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Microservices. Microservices everywhere! (At OSCON 2015)

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Microservices. Microservices everywhere! (At OSCON 2015)

  1. 1. Microservices. Microservices Everywhere! Jérôme Petazzoni — @jpetazzo Docker Inc. — @docker
  2. 2. Who am I? French software engineer living in California Joined Docker (dotCloud) more than 4 years ago (I was at Docker before it was cool!) I have built and scaled the dotCloud PaaS I learned a few things about running containers (in production)
  3. 3. Outline What are microservices? What are their challenges? How does Docker help? How can we do this today?
  4. 4. What are microservices?
  5. 5. Microservices: a style of software architecture Break big application down into many small services Example: e-commerce - web front-end - catalog of products - inventory/stock management - shipping calculator - payment processor - billing/invoicing - recommendation engine - user profiles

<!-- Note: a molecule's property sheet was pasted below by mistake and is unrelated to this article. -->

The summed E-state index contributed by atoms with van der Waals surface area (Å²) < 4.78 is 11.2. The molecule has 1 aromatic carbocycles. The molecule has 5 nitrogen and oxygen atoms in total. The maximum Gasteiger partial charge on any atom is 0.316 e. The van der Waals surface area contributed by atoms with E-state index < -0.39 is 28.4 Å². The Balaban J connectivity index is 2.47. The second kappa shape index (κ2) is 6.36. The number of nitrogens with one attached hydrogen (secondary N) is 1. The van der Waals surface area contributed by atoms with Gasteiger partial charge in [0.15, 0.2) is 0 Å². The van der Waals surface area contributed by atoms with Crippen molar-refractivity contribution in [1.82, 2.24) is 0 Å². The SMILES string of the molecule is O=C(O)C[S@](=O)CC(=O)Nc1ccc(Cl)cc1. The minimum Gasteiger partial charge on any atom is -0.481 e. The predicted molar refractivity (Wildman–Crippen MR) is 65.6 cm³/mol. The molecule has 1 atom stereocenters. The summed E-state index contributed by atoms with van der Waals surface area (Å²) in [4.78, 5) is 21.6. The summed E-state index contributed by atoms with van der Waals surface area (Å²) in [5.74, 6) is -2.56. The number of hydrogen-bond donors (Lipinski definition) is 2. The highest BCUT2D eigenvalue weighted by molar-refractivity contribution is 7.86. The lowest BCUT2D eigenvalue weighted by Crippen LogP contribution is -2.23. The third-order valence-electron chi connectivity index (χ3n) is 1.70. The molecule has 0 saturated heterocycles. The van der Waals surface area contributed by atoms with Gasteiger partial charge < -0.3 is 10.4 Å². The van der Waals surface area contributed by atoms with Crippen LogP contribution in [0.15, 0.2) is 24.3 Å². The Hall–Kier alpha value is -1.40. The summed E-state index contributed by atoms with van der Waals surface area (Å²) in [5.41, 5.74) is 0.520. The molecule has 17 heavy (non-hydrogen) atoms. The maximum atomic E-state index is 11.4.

6. 6. Why are we doing this? (1/2) Use different stacks for different services (use the right language/tool for the job) Replace or refactor individual services easily Less coordination required when deploying - deploy more often - less risk - more agility and speed
  7. 7. Why are we doing this? (2/2) Promotes many small teams instead of one big army - smaller teams = less communication overhead - see Jeff Bezos' "two-pizza rule" Enables effective ownership of services - a service always has an "owner" (=team) - the owner is responsible (=on call) - the owner is empowered (=can fix things)